Just as Obama's team seems to have put the discussion of climate change on the back burner, so have many other politicians. Though it passed in the House of Representatives in 2009, cap-and-trade legislation came to rest in the Senate during the following election year, basically halting any hope for a direct emissions reduction policy from Congress. And since the Republicans swept the House last November, it's been impossible to bring forward new anti-carbon legislation. So advocates in the Obama administration and among Democrats are instead focused on defending the EPA, which is under attack from Republicans aiming to eliminate its authority to regulate greenhouse gases.
Also, early this year, House Speaker John Boehner did away with the House Select Committee on Energy Independence and Global Warming, which was created in 2007 by then Speaker Nancy Pelosi, his Democratic predecessor, to deal specifically with global warming-related issues. "Last fall's congressional elections were really a turning point. The Republican Party . . . reached a political decision that they are not going to acknowledge [climate change] as an issue," says Edward Maibach, director of the George Mason center. "That was really the death knell of public dialogue about climate change for the time being."
Even Democrats who do see climate change as a problem have changed their tune in favor of more politically popular rhetoric. "Democratic leaders don't want to be talking about climate change or global warming, they want to be talking about clean energy or green jobs. You can read those as synonyms or euphemisms, but they're not," Maibach says.
The change in the debate might not be all politics, however. Myron Ebell, who directs the Center for Energy and Environment at the Competitive Enterprise Institute, a conservative Washington think tank, says it could be that the public, like many Republicans in Congress, is just coming around to reality—which, he says, is that global warming is not the threat that "alarmists" make it out to be. While there have been slight rises in temperatures, he says, the dire effects predicted in the past simply haven't played out. An example of this, originally pointed out last week by Gavin Atkins, a blogger at AsianCorrespondent.com, is the U.N. Environment Program's prediction in 2005 that there would be as many as 50 million people displaced by the effects of climate change by 2010. So far, censuses reportedly show more migration to rather than from the would-be affected areas. Ebell also says the claims that global warming would worsen malaria and that hurricanes would become more frequent remain unproven. "People aren't dumb. They remember what they saw last year and two years ago, and they say, 'Hey, that didn't happen,' and 'Nobody believes that anymore,' " Ebell says.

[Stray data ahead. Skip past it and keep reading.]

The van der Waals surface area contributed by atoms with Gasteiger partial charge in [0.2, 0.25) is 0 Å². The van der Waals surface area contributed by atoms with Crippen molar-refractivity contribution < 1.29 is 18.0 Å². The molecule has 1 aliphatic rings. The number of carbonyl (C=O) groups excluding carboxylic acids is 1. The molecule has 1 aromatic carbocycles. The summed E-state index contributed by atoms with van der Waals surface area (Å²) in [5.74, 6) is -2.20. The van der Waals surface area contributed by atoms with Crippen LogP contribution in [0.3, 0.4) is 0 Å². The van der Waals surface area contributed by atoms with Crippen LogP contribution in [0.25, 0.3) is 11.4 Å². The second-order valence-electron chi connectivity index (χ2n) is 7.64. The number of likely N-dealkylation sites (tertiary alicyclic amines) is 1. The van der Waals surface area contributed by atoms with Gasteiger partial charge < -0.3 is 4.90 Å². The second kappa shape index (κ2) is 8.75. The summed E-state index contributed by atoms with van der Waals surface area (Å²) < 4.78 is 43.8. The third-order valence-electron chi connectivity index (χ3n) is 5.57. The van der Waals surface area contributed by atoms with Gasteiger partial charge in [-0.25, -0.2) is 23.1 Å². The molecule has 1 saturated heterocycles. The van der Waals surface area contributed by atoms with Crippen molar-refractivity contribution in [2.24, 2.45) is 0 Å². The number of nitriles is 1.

It's clear that the debate in Washington over climate science is nowhere near settled. And especially since the topic has fallen out of fashion to talk about, it may never be. As long as Democrats move forward with their more politically friendly energy strategy and Republicans stand firm on their platform, it looks like only apocalyptic weather effects could give global warming another day in the sun.